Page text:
On 14 of August 2020, ARTICLE 19 and the Human Rights Centre of Ghent University submitted a third-party intervention to the European Court of Human Rights in an ‘extremism’ case in Russia. Sokolovskiy v. Russia raises the question of the permissibility and scope of restrictions on freedom of expression in the name of protecting religious beliefs, the feelings of religious believers and inter-religious harmony. It also concerns the degree to which freedom of expression may be restricted in order to protect individuals and groups against incitement, i.e. ‘incitement of hatred and enmity’ as defined under the domestic legislation.
ARTICLE 19 and the Human Rights Centre believes that Sokolovskiy v. Russia is an important opportunity for the Court to distinguish between prohibitions on blasphemy (that are not allowed under international human rights law) and incitement to hatred, hostility and violence (which States are obliged to prohibit under international human rights law).
The case concerns the prosecution of the Applicant, Ruslan Sokolovskiy, for a series of videos posted on their Youtube and VKontakte channel on a variety of subjects. For instance, the videos contained the Applicant’s comments on a ban of an atheist group from a social network in the Chechen Republic, comments on hate mail from religious believers, his criticism of the Russian Orthodox church and showed the Applicant playing Pokémon in a church. The Applicant was prosecuted and convicted under the provisions of the Russian Criminal Code for the offences of ‘public actions insulting religious beliefs’ and ‘incitement of hatred or enmity’, and sentenced to three and a half years’ imprisonment conditional on two-year probation.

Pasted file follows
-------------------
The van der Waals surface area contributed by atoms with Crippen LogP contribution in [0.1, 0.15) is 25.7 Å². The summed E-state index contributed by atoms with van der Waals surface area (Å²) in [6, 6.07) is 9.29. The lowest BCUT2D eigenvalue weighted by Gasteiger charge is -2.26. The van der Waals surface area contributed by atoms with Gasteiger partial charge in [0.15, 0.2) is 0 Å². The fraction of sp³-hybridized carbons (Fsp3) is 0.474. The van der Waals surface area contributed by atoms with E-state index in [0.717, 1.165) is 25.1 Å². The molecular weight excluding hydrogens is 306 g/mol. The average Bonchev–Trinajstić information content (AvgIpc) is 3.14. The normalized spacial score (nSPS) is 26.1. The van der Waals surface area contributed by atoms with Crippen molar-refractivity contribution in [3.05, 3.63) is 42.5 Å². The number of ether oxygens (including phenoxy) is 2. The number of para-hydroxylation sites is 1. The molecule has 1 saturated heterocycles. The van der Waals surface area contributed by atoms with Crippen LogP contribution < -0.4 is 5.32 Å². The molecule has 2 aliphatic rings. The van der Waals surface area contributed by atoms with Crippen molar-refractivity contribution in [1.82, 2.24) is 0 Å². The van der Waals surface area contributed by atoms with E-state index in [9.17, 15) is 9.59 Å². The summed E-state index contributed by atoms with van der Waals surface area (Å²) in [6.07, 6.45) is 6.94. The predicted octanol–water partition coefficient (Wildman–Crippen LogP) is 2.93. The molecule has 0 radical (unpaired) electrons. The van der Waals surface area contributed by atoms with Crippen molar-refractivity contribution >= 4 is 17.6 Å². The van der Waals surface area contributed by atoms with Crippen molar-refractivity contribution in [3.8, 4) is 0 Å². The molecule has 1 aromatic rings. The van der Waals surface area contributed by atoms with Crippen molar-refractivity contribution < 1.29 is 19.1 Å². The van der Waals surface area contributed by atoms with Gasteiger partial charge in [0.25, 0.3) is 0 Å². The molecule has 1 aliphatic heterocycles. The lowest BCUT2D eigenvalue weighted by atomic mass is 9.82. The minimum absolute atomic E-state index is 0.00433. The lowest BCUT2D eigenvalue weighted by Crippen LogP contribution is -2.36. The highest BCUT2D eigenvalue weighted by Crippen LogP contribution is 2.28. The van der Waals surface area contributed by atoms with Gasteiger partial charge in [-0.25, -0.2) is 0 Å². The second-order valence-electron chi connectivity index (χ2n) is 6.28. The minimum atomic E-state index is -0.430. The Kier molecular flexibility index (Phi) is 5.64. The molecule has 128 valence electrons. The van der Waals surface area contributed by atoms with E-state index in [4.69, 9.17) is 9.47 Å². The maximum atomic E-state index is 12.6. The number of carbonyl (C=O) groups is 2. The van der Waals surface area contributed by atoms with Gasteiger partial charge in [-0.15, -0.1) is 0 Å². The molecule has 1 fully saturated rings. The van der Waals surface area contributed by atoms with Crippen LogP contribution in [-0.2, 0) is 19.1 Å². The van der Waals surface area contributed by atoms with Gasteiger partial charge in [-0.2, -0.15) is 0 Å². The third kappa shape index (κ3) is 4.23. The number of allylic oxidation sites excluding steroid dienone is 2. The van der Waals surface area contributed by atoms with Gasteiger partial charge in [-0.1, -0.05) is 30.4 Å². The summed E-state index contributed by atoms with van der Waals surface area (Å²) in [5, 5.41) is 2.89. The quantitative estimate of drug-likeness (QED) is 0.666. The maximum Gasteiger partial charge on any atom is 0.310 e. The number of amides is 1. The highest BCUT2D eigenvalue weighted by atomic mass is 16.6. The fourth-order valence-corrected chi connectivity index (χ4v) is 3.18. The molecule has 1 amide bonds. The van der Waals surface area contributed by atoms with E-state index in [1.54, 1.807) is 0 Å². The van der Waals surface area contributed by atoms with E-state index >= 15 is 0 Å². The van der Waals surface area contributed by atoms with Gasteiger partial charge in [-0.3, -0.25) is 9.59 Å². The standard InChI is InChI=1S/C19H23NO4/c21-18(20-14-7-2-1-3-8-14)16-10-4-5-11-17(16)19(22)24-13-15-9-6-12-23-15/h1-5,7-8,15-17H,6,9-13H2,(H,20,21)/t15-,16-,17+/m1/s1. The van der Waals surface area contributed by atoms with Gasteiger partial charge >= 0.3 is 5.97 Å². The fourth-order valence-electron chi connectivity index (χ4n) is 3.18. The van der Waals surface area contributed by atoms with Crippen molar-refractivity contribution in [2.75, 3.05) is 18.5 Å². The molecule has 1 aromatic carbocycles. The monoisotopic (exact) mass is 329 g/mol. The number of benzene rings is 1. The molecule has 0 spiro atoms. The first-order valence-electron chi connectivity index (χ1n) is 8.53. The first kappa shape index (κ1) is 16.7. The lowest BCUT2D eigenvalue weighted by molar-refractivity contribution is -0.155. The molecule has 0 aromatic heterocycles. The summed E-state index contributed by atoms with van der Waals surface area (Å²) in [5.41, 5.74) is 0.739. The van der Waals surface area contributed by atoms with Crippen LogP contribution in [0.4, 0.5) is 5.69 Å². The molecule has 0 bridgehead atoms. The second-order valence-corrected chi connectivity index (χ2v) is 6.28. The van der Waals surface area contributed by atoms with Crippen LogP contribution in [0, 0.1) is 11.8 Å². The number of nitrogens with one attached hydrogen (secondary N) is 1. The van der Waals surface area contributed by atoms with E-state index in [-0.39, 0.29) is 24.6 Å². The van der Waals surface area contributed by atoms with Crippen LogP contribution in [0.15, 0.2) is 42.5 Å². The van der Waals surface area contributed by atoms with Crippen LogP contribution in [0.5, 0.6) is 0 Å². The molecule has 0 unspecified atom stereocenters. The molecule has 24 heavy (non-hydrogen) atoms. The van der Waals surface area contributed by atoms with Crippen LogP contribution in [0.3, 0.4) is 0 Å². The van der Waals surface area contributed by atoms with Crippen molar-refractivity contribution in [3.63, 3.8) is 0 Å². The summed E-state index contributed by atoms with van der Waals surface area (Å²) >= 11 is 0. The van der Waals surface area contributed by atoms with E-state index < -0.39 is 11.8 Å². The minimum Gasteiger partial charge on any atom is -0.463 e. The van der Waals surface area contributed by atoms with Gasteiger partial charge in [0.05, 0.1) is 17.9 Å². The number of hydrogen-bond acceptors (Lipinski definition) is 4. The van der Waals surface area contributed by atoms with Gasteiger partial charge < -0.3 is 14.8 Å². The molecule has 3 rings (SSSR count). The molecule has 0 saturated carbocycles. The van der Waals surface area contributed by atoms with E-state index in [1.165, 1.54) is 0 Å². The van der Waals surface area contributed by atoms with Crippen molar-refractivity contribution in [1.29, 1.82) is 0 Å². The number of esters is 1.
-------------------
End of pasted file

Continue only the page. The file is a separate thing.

In the submission, ARTICLE 19 and the Human Rights Centre raise the following key issues:
- International and comparative standards on freedom of expression protect also expression deemed offensive to religious believers or denigrate or disparage religious beliefs or dogmas;
- Under international and regional free expression standards on restrictions to freedom of expression (so called three-part test), laws prohibiting ‘religious insult’ raise two major concerns: they do not pursue a legitimate aim, and they are not necessary in a democratic society. Hence, the religious insult laws have no place within a democratic society.
- Under international standards and as recognised in the jurisprudence of the European Court, when expression does not stir up or justify “violence, hatred or intolerance of believers”, it “should not be made subject to the threat of imposition of a custodial sentence, and that interference with freedom of expression in the form of criminal sanctions may have a chilling effect on the exercise of that freedom.” As a matter of principle, prohibitions on “religious insult” to protect the “feelings” of religious believers through the criminal law, where there is no incitement to discrimination, hostility or violence should be considered incompatible with Article 10 of the Convention.
- The intervention also outlines a wider contextual information on how the relevant provisions – under which the Applicant was prosecuted – are interpreted and enforced by the national authorities of the Respondent Government and the possible ramifications of this case for freedom of expression in the country.